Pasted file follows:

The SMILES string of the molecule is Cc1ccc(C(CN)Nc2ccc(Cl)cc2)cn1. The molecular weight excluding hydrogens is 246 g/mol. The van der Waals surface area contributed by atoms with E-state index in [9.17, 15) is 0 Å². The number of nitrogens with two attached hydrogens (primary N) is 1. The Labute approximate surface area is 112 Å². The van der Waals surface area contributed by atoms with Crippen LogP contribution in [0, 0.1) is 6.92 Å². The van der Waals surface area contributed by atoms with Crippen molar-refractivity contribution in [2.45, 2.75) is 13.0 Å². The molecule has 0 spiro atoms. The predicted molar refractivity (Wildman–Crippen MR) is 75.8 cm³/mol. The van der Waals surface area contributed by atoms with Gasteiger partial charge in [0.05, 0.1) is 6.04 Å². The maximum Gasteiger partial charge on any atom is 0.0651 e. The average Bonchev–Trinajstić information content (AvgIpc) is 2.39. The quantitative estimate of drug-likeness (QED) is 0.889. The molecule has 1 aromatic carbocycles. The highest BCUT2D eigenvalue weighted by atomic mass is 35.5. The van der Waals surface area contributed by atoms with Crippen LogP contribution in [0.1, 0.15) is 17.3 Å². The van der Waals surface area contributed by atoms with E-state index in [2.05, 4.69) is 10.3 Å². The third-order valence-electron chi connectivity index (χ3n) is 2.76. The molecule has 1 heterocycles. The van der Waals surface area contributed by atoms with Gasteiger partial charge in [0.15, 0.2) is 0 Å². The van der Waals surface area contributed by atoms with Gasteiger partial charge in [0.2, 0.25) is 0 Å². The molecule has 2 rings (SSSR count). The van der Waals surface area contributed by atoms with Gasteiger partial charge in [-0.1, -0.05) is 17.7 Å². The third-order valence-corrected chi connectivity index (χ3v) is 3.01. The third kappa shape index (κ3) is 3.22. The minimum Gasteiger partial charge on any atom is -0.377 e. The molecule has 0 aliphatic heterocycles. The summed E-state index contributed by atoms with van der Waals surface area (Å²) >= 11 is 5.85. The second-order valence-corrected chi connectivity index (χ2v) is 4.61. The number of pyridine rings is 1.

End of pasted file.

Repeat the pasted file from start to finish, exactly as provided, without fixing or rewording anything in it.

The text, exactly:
The SMILES string of the molecule is Cc1ccc(C(CN)Nc2ccc(Cl)cc2)cn1. The molecular weight excluding hydrogens is 246 g/mol. The van der Waals surface area contributed by atoms with E-state index in [9.17, 15) is 0 Å². The number of nitrogens with two attached hydrogens (primary N) is 1. The Labute approximate surface area is 112 Å². The van der Waals surface area contributed by atoms with Crippen LogP contribution in [0, 0.1) is 6.92 Å². The van der Waals surface area contributed by atoms with Crippen molar-refractivity contribution in [2.45, 2.75) is 13.0 Å². The molecule has 0 spiro atoms. The predicted molar refractivity (Wildman–Crippen MR) is 75.8 cm³/mol. The van der Waals surface area contributed by atoms with Gasteiger partial charge in [0.05, 0.1) is 6.04 Å². The maximum Gasteiger partial charge on any atom is 0.0651 e. The average Bonchev–Trinajstić information content (AvgIpc) is 2.39. The quantitative estimate of drug-likeness (QED) is 0.889. The molecule has 1 aromatic carbocycles. The highest BCUT2D eigenvalue weighted by atomic mass is 35.5. The van der Waals surface area contributed by atoms with Crippen LogP contribution in [0.1, 0.15) is 17.3 Å². The van der Waals surface area contributed by atoms with E-state index in [2.05, 4.69) is 10.3 Å². The third-order valence-electron chi connectivity index (χ3n) is 2.76. The molecule has 1 heterocycles. The van der Waals surface area contributed by atoms with Gasteiger partial charge in [0.15, 0.2) is 0 Å². The van der Waals surface area contributed by atoms with Gasteiger partial charge in [0.2, 0.25) is 0 Å². The molecule has 2 rings (SSSR count). The van der Waals surface area contributed by atoms with Gasteiger partial charge in [-0.1, -0.05) is 17.7 Å². The third-order valence-corrected chi connectivity index (χ3v) is 3.01. The third kappa shape index (κ3) is 3.22. The minimum Gasteiger partial charge on any atom is -0.377 e. The molecule has 0 aliphatic heterocycles. The summed E-state index contributed by atoms with van der Waals surface area (Å²) >= 11 is 5.85. The second-order valence-corrected chi connectivity index (χ2v) is 4.61. The number of pyridine rings is 1.